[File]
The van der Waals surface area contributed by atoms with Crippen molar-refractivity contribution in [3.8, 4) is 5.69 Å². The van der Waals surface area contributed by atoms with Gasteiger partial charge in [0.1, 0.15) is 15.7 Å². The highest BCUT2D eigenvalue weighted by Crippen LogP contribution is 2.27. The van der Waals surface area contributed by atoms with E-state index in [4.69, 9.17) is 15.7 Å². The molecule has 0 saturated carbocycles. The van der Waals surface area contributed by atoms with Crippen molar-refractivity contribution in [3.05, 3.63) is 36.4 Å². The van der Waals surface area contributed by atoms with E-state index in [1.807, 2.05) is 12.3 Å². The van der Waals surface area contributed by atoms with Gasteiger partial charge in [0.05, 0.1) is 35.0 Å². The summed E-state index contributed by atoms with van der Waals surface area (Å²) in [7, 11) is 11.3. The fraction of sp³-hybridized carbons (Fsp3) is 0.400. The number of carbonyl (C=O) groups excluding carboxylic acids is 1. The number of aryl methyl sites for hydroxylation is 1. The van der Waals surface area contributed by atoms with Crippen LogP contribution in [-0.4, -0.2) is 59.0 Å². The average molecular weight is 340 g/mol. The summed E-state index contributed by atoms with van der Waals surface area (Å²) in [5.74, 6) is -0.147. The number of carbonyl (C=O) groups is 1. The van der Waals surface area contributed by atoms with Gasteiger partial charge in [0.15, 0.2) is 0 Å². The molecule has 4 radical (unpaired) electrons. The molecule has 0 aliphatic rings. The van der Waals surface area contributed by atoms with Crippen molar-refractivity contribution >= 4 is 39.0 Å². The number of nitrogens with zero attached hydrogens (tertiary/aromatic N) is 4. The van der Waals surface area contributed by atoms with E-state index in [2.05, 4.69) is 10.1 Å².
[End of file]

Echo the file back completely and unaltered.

The van der Waals surface area contributed by atoms with Crippen molar-refractivity contribution in [3.8, 4) is 5.69 Å². The van der Waals surface area contributed by atoms with Gasteiger partial charge in [0.1, 0.15) is 15.7 Å². The highest BCUT2D eigenvalue weighted by Crippen LogP contribution is 2.27. The van der Waals surface area contributed by atoms with E-state index in [4.69, 9.17) is 15.7 Å². The molecule has 0 saturated carbocycles. The van der Waals surface area contributed by atoms with Crippen molar-refractivity contribution in [3.05, 3.63) is 36.4 Å². The van der Waals surface area contributed by atoms with E-state index in [1.807, 2.05) is 12.3 Å². The van der Waals surface area contributed by atoms with Gasteiger partial charge in [0.05, 0.1) is 35.0 Å². The summed E-state index contributed by atoms with van der Waals surface area (Å²) in [7, 11) is 11.3. The fraction of sp³-hybridized carbons (Fsp3) is 0.400. The number of carbonyl (C=O) groups excluding carboxylic acids is 1. The number of aryl methyl sites for hydroxylation is 1. The van der Waals surface area contributed by atoms with Crippen LogP contribution in [-0.4, -0.2) is 59.0 Å². The average molecular weight is 340 g/mol. The summed E-state index contributed by atoms with van der Waals surface area (Å²) in [5.74, 6) is -0.147. The number of carbonyl (C=O) groups is 1. The van der Waals surface area contributed by atoms with Gasteiger partial charge in [0.15, 0.2) is 0 Å². The molecule has 4 radical (unpaired) electrons. The molecule has 0 aliphatic rings. The van der Waals surface area contributed by atoms with Crippen molar-refractivity contribution >= 4 is 39.0 Å². The number of nitrogens with zero attached hydrogens (tertiary/aromatic N) is 4. The van der Waals surface area contributed by atoms with E-state index in [2.05, 4.69) is 10.1 Å².